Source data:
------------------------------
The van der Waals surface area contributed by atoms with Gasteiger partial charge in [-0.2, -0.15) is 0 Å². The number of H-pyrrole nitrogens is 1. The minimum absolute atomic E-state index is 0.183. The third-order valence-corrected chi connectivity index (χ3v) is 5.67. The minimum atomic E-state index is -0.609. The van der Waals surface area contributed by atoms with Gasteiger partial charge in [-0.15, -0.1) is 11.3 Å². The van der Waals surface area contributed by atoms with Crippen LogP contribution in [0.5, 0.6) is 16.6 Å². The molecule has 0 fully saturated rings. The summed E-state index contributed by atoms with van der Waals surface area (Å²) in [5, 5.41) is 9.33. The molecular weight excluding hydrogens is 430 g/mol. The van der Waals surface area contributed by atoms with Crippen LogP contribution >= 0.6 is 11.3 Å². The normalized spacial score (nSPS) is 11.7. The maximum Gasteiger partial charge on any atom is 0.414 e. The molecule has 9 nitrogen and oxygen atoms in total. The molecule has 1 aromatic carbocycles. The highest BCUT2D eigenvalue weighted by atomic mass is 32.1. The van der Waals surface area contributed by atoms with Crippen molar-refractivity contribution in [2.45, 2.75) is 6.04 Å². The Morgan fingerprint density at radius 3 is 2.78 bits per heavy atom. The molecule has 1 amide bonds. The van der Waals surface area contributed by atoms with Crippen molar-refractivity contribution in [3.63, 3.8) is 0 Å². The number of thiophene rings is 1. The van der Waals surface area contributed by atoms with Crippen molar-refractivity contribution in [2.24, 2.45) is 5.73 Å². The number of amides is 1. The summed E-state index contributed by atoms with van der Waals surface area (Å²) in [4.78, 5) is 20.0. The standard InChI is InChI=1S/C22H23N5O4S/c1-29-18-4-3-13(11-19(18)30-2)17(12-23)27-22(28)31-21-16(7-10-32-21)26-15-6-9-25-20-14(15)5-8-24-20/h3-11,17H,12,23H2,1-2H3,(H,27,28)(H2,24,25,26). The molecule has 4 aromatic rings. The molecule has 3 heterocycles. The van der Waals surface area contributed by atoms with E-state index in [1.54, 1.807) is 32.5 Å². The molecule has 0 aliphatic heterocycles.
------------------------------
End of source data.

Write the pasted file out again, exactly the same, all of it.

The van der Waals surface area contributed by atoms with Gasteiger partial charge in [-0.2, -0.15) is 0 Å². The number of H-pyrrole nitrogens is 1. The minimum absolute atomic E-state index is 0.183. The third-order valence-corrected chi connectivity index (χ3v) is 5.67. The minimum atomic E-state index is -0.609. The van der Waals surface area contributed by atoms with Gasteiger partial charge in [-0.15, -0.1) is 11.3 Å². The van der Waals surface area contributed by atoms with Crippen LogP contribution in [0.5, 0.6) is 16.6 Å². The molecule has 0 fully saturated rings. The summed E-state index contributed by atoms with van der Waals surface area (Å²) in [5, 5.41) is 9.33. The molecular weight excluding hydrogens is 430 g/mol. The van der Waals surface area contributed by atoms with Crippen LogP contribution >= 0.6 is 11.3 Å². The normalized spacial score (nSPS) is 11.7. The maximum Gasteiger partial charge on any atom is 0.414 e. The molecule has 9 nitrogen and oxygen atoms in total. The molecule has 1 aromatic carbocycles. The highest BCUT2D eigenvalue weighted by atomic mass is 32.1. The van der Waals surface area contributed by atoms with Crippen molar-refractivity contribution in [2.45, 2.75) is 6.04 Å². The Morgan fingerprint density at radius 3 is 2.78 bits per heavy atom. The molecule has 1 amide bonds. The van der Waals surface area contributed by atoms with Crippen molar-refractivity contribution in [3.63, 3.8) is 0 Å². The number of thiophene rings is 1. The van der Waals surface area contributed by atoms with Crippen molar-refractivity contribution in [2.24, 2.45) is 5.73 Å². The number of amides is 1. The summed E-state index contributed by atoms with van der Waals surface area (Å²) in [4.78, 5) is 20.0. The standard InChI is InChI=1S/C22H23N5O4S/c1-29-18-4-3-13(11-19(18)30-2)17(12-23)27-22(28)31-21-16(7-10-32-21)26-15-6-9-25-20-14(15)5-8-24-20/h3-11,17H,12,23H2,1-2H3,(H,27,28)(H2,24,25,26). The molecule has 4 aromatic rings. The molecule has 3 heterocycles. The van der Waals surface area contributed by atoms with E-state index in [1.54, 1.807) is 32.5 Å². The molecule has 0 aliphatic heterocycles.